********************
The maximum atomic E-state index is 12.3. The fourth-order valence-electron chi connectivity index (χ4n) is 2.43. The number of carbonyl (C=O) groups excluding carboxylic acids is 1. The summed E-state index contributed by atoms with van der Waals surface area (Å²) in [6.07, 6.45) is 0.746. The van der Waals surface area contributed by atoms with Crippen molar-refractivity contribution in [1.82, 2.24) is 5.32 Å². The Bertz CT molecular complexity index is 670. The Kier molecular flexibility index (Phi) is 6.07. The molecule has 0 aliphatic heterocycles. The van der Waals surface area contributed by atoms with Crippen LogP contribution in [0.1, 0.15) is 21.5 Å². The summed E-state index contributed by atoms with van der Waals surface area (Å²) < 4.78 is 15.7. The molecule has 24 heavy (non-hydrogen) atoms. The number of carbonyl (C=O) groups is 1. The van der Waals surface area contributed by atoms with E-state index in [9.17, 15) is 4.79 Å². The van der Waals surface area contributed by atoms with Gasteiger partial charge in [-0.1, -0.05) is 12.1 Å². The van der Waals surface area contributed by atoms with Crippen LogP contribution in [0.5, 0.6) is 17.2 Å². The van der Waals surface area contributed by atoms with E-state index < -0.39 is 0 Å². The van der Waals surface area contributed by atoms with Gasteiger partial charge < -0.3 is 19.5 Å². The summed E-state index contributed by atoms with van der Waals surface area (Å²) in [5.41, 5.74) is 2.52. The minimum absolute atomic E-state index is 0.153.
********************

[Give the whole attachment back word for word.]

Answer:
The maximum atomic E-state index is 12.3. The fourth-order valence-electron chi connectivity index (χ4n) is 2.43. The number of carbonyl (C=O) groups excluding carboxylic acids is 1. The summed E-state index contributed by atoms with van der Waals surface area (Å²) in [6.07, 6.45) is 0.746. The van der Waals surface area contributed by atoms with Crippen molar-refractivity contribution in [1.82, 2.24) is 5.32 Å². The Bertz CT molecular complexity index is 670. The Kier molecular flexibility index (Phi) is 6.07. The molecule has 0 aliphatic heterocycles. The van der Waals surface area contributed by atoms with Crippen LogP contribution in [0.1, 0.15) is 21.5 Å². The summed E-state index contributed by atoms with van der Waals surface area (Å²) < 4.78 is 15.7. The molecule has 24 heavy (non-hydrogen) atoms. The number of carbonyl (C=O) groups is 1. The van der Waals surface area contributed by atoms with E-state index in [9.17, 15) is 4.79 Å². The van der Waals surface area contributed by atoms with Gasteiger partial charge in [-0.1, -0.05) is 12.1 Å². The van der Waals surface area contributed by atoms with Crippen LogP contribution in [0.5, 0.6) is 17.2 Å². The van der Waals surface area contributed by atoms with E-state index < -0.39 is 0 Å². The van der Waals surface area contributed by atoms with Gasteiger partial charge < -0.3 is 19.5 Å². The summed E-state index contributed by atoms with van der Waals surface area (Å²) in [5.41, 5.74) is 2.52. The minimum absolute atomic E-state index is 0.153.